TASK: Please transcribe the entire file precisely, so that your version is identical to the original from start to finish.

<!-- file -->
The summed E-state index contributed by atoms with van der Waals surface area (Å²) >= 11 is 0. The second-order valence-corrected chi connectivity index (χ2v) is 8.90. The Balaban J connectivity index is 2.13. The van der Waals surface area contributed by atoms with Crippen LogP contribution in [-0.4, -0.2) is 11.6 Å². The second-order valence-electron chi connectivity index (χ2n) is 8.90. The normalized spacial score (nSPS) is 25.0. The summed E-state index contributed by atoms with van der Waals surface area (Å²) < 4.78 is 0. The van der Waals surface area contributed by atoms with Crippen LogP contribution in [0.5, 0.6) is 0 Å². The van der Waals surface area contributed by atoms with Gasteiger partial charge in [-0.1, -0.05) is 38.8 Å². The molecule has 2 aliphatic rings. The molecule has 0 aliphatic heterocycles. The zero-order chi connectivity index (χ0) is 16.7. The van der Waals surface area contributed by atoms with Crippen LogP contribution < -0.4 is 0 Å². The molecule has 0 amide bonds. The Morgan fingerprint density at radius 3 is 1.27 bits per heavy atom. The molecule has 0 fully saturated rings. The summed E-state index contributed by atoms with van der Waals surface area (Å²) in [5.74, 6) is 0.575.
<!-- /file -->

The summed E-state index contributed by atoms with van der Waals surface area (Å²) >= 11 is 0. The second-order valence-corrected chi connectivity index (χ2v) is 8.90. The Balaban J connectivity index is 2.13. The van der Waals surface area contributed by atoms with Crippen LogP contribution in [-0.4, -0.2) is 11.6 Å². The second-order valence-electron chi connectivity index (χ2n) is 8.90. The normalized spacial score (nSPS) is 25.0. The summed E-state index contributed by atoms with van der Waals surface area (Å²) < 4.78 is 0. The van der Waals surface area contributed by atoms with Crippen LogP contribution in [0.5, 0.6) is 0 Å². The van der Waals surface area contributed by atoms with Gasteiger partial charge in [-0.1, -0.05) is 38.8 Å². The molecule has 2 aliphatic rings. The molecule has 0 aliphatic heterocycles. The zero-order chi connectivity index (χ0) is 16.7. The van der Waals surface area contributed by atoms with Crippen LogP contribution < -0.4 is 0 Å². The molecule has 0 amide bonds. The Morgan fingerprint density at radius 3 is 1.27 bits per heavy atom. The molecule has 0 fully saturated rings. The summed E-state index contributed by atoms with van der Waals surface area (Å²) in [5.74, 6) is 0.575.